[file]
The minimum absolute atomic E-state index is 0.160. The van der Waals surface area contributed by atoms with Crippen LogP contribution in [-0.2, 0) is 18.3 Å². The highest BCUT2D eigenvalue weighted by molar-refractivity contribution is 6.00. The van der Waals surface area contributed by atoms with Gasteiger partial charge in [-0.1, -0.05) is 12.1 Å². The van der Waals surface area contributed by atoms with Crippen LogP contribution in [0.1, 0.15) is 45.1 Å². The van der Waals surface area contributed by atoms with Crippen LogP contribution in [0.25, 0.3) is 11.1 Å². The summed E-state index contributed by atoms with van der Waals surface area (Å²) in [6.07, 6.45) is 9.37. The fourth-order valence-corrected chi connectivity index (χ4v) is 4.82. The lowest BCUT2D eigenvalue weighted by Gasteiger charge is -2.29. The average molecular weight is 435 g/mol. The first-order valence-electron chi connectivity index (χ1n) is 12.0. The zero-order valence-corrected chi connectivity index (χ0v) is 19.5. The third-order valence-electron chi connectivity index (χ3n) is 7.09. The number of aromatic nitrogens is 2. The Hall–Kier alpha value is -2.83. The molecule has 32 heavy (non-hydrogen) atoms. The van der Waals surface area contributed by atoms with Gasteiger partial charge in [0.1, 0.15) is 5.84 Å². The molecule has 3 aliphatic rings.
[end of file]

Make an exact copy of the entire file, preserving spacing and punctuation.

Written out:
The minimum absolute atomic E-state index is 0.160. The van der Waals surface area contributed by atoms with Crippen LogP contribution in [-0.2, 0) is 18.3 Å². The highest BCUT2D eigenvalue weighted by molar-refractivity contribution is 6.00. The van der Waals surface area contributed by atoms with Gasteiger partial charge in [-0.1, -0.05) is 12.1 Å². The van der Waals surface area contributed by atoms with Crippen LogP contribution in [0.1, 0.15) is 45.1 Å². The van der Waals surface area contributed by atoms with Crippen LogP contribution in [0.25, 0.3) is 11.1 Å². The summed E-state index contributed by atoms with van der Waals surface area (Å²) in [6.07, 6.45) is 9.37. The fourth-order valence-corrected chi connectivity index (χ4v) is 4.82. The lowest BCUT2D eigenvalue weighted by Gasteiger charge is -2.29. The average molecular weight is 435 g/mol. The first-order valence-electron chi connectivity index (χ1n) is 12.0. The zero-order valence-corrected chi connectivity index (χ0v) is 19.5. The third-order valence-electron chi connectivity index (χ3n) is 7.09. The number of aromatic nitrogens is 2. The Hall–Kier alpha value is -2.83. The molecule has 32 heavy (non-hydrogen) atoms. The van der Waals surface area contributed by atoms with Gasteiger partial charge in [0.1, 0.15) is 5.84 Å². The molecule has 3 aliphatic rings.